Several times a week, Sheku Samba ventures into the social hubbub of a barbershop in Brooklyn Center to chat about life, love and — more often than not — the police.
Samba, originally from Sierra Leone, carries with him the mission of the Multicultural Advisory Committee he joined two years ago, which aims to build trust among communities of color and the police. And there's no better place for these chats, he said, than the barbershop.
"I try to talk about things from our meetings," Samba said, referring to the monthly gatherings he attends with local law enforcement as part of a program called the Joint Community Police Partnership.
Originally designed with new immigrants in mind, the program got its start in Brooklyn Center and Brooklyn Park, two of the most diverse cities in the state. It's here that police departments take pride in an 11-year track record of making inroads with residents of color through initiatives like the multicultural committees, receiving widespread recognition along the way.
But some say it's time for the richly diverse group to broaden its membership, especially among African-Americans.
When Graciela O'Gorman Smith, a Latina member of the Brooklyn Park committee, came to her first gathering in March, she spotted African immigrants, Hmong, Latino and white representatives but noticed an absence of African-Americans from the get-go.
"You always take a mental note of, 'Are the right people at the table? Is everybody's voice being included?,' " O'Gorman Smith said.
In Brooklyn Park, members said they're now looking into how best to recruit underrepresented residents of color. Recent episodes of violence and the persistent tension between police and the black community lend their task urgency, they added. Their concern also helped inspire two public forums held this fall with police chiefs from both cities.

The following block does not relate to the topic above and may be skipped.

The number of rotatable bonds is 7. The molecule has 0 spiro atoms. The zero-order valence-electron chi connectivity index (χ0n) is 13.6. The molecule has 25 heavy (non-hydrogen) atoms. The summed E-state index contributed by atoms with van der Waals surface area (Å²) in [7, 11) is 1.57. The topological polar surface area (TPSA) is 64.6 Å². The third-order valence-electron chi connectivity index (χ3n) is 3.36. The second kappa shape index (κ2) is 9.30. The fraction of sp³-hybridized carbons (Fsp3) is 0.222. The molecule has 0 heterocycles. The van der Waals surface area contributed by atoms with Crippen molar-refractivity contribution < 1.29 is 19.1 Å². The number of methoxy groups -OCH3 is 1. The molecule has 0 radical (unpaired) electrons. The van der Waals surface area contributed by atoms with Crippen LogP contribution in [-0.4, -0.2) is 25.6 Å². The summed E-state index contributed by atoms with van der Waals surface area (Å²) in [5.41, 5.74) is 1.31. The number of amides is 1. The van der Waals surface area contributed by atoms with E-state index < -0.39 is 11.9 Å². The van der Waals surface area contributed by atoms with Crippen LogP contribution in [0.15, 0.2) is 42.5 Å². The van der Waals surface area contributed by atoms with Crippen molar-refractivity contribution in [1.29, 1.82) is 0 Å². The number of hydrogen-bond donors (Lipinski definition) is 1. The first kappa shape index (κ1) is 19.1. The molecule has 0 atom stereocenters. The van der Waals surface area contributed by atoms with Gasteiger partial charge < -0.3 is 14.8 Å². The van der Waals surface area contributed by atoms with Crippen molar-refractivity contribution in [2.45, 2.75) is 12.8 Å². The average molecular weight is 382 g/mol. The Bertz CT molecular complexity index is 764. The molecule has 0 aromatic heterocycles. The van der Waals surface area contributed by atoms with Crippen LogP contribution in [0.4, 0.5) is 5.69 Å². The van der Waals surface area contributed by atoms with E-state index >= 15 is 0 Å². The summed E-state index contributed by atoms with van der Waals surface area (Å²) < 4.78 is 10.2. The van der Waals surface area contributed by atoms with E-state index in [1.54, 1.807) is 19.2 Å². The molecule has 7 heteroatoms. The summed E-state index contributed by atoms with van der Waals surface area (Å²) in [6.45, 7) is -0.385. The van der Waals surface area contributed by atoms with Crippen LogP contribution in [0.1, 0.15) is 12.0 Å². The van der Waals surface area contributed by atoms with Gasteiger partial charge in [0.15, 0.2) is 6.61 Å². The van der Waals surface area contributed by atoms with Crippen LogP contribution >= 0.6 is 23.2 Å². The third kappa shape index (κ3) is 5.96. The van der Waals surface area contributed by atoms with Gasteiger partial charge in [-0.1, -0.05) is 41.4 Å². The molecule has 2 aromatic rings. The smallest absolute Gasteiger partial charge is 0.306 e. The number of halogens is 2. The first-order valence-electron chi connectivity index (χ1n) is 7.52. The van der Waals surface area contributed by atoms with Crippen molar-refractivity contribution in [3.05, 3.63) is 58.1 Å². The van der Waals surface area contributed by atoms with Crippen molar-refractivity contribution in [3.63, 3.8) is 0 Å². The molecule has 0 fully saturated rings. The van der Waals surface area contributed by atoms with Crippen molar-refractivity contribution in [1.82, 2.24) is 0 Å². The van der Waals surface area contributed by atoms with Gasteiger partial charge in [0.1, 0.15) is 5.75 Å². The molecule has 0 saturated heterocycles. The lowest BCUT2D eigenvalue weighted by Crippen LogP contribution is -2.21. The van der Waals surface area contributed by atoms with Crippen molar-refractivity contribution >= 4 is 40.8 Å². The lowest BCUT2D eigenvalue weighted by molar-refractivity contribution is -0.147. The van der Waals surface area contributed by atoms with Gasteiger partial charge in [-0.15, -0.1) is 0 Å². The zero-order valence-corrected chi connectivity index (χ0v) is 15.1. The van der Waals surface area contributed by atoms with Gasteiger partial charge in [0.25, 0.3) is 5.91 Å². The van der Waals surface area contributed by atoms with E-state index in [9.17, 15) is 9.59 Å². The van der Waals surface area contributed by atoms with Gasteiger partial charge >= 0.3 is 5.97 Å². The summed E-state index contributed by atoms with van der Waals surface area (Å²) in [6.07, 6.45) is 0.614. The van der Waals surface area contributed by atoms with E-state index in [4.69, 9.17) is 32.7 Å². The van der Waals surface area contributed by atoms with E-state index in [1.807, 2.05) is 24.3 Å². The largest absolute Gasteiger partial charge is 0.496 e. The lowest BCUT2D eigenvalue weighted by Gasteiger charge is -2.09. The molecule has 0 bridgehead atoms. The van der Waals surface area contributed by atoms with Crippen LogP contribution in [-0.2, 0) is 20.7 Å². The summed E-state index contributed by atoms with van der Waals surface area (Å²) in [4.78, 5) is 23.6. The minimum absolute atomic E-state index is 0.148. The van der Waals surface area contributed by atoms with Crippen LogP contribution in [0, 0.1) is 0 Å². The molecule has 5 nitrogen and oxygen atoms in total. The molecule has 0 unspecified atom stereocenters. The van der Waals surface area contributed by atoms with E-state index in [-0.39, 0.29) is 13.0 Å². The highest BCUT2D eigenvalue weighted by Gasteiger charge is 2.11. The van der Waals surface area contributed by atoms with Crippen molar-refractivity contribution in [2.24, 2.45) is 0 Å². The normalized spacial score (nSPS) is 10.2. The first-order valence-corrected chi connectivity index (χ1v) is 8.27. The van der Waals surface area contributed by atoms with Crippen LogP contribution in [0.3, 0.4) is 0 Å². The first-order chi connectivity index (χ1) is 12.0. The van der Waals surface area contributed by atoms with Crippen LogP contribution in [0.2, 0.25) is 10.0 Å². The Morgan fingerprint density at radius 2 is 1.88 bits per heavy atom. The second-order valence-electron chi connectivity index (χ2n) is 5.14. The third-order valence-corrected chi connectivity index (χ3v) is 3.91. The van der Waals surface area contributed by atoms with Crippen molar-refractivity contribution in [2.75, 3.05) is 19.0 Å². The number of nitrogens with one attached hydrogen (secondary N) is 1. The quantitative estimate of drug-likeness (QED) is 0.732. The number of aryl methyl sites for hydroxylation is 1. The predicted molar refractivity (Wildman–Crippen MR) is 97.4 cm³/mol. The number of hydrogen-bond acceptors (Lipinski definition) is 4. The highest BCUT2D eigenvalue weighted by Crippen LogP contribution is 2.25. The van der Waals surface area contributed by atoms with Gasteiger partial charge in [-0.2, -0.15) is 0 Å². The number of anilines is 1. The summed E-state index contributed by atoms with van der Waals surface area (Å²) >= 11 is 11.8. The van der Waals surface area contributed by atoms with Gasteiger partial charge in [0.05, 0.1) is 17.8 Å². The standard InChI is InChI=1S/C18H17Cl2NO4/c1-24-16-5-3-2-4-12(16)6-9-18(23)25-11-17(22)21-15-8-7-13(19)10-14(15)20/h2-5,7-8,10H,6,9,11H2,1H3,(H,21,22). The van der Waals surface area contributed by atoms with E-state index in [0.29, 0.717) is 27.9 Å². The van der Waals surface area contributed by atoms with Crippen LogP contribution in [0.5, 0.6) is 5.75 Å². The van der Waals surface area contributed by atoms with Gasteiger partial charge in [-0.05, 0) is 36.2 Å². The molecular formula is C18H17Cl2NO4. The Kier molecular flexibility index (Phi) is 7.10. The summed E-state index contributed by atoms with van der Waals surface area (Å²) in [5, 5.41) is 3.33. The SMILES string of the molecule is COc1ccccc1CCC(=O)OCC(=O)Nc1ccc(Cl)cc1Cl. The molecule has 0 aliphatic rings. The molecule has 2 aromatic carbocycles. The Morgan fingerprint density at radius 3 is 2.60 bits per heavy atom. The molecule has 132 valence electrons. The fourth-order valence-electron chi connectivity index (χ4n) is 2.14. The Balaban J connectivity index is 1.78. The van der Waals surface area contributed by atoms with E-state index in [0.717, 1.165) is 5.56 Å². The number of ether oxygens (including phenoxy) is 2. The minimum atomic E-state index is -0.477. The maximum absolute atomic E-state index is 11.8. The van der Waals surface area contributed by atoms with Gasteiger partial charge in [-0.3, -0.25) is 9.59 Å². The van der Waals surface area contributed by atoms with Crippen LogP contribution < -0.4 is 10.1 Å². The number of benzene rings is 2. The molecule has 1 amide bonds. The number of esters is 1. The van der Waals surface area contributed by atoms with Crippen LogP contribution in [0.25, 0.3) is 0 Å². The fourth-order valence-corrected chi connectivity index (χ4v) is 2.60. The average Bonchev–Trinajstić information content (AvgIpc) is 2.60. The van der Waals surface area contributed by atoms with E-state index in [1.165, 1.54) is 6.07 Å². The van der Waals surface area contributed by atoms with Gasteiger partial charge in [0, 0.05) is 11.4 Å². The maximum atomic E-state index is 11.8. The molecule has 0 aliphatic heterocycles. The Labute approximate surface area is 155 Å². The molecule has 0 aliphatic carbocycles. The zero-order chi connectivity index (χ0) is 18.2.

"When we started having these conversations, the group responded with how there's no nonimmigrant African-Americans at the table," said Brooklyn Park Police Chief Craig Enevoldsen. "We completely concurred. … We leaned on the group a few months ago and said, 'Help us recruit.' "
The community policing initiative began in response to the dramatic demographic shifts that swept through Brooklyn Park and Brooklyn Center in the past few decades — fueled largely by an influx of immigrants and refugees.
With new residents, traffic-stop protocol and large house parties were among the biggest cultural disconnects, Enevoldsen said. The Multicultural Advisory Committee, members say, has provided a two-way learning conduit.
"We try to teach them about our cultures, too — like our impulse to get out of the car and approach them as a sign of respect," said Nigerian native and Brooklyn Park resident Ita Ekah.
Since the Joint Community Police Partnership (JCPP) began in 2005, the program has spread to four other cities, taking root in Bloomington, Hopkins, Richfield and St. Louis Park. The partnership program is a joint venture between participating cities and the county, with Hennepin County contributing roughly $700,000 a year, as well as a history of in-kind support from the Northwest Hennepin Human Services Council.
And there's a hope to keep expanding, said Monique Drier, who has worked as the community liaison in Brooklyn Center since the initiative began and now supervises the program.
Police and program organizers say the focus of the committees in each city has naturally evolved over the years, from their initial emphasis on building trust among new immigrants to other communities of color.
In Brooklyn Center, roughly a third of the 15- to 20-member group is now African-American, Drier said.
Participants like St. Louis native Alisa Brown said one barrier that keeps more members of her community from joining is the time commitment, from monthly meetings to community events.
But others, like Samba, said they suspect historical mistrust may be behind some residents' lack of interest — a mistrust that was on spirited display during Samba's Thursday visit to Handz-on Barber & Beauty in Brooklyn Center.
"Why would I join?" Chicago native Anthony Lewis asked Samba. "Every time I turn on the TV, the police have killed another black man, teenager or kid."
"But what if the police here are trying to reach out?" Samba queried back.
"How can you ease tension," Lewis said, "when we're the ones being hunted? Why would I pet a wolf?"
Phillip Musa, who runs the barbershop, expressed optimism that trust can be rebuilt, pointing out that several officers frequent the shop.
"That's fairy-tale land," Lewis countered. "We live in reality."
After several hours of back-and-forth, Samba left undeterred, saying these are the kinds of conversations to keep having.
"The best way to recruit," Samba said, "is one-on-one interactions."